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Bailouts! September 25, 2008

Posted by tomflesher in Baseball.
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That’s right… in the interest of keeping up with this week’s news about the $700b bailout of the financial sector, I’m going to take a look at key instances of bailouts by the bullpen.

I originally designed this as a measure of anti-quality starts: six runs or more in three or fewer innings, with the team picking up the win nonetheless. There were fourteen of those this year alone (including one by my Favorite Pitcher of All Time, Sidney Ponson). Even Brad Penny had one. In fact, there were 485 instances of just such a thing happening in the history of baseball. Clearly I’m going to need to ratchet up the numbers on this one.

For 8 or more runs, the numbers get a little cleaner. Only 37 this time. There were still two instances in 2008, and John Garland had one last year and one this year. Hmm… looks like Garland may come out the winner of this little contest. Big ups to Sidney Ponson, though, for not having an 8-run, 3-inning game since 2005 (that was back when he was still talented). Sid gets an honorable mention, along with Nate Robertson from this year, for having all 8 runs be earned. (Garland had 8 earned runs but nine total.)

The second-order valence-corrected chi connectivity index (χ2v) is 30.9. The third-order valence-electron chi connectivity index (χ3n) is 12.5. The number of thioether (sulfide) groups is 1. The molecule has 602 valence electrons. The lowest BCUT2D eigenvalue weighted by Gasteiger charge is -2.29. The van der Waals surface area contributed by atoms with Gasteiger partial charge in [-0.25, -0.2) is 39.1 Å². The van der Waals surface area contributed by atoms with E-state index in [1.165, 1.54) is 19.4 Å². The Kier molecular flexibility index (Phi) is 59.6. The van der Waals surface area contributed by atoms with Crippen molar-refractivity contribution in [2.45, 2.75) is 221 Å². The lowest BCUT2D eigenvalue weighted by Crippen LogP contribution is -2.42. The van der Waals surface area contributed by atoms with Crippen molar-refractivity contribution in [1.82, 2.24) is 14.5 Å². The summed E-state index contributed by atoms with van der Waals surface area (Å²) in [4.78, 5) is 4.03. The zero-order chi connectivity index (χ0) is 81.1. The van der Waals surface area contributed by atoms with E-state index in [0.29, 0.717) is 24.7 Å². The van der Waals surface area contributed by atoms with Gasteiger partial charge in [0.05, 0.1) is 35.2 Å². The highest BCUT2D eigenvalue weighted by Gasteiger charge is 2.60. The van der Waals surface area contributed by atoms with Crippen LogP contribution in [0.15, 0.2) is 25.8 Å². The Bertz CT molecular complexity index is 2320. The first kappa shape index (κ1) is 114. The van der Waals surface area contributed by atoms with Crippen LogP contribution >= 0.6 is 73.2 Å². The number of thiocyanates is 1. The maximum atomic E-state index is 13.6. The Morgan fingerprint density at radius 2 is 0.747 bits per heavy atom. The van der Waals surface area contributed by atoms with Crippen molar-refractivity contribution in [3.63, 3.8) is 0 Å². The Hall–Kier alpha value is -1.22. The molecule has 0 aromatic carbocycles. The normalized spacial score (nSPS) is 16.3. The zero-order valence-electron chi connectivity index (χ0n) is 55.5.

For 9 or more runs, we’ve cut it all the way down to 9 games. The eventual winner here is obvious, but I’d really like to point out how cool Andy Pettitte’s stats were for this game: a game score of 1, and an ERA of 72.00. (I can’t help but think that someone mixed up the two numbers.)

Finally, the winner: Sean Bergman of the San Diego Padres. Ending with an admirable game score of 7, Bergman pitched two innings and two thirds, allowing 10 runs, all of them earned, on seven hits and three walks (meaning that every last baserunner he allowed scored). What’s more, of the eight batters he retired, he struck out six! Once Bergman came out, a parade of relievers came to his rescue, shutting down the Colorado Rockies except for one inning later in the game, and his team rallied to 13 runs to get the win with a five-run 9th inning.

Sean also had a hit that night, wrapping up this installment of the “weirdest line” contest.

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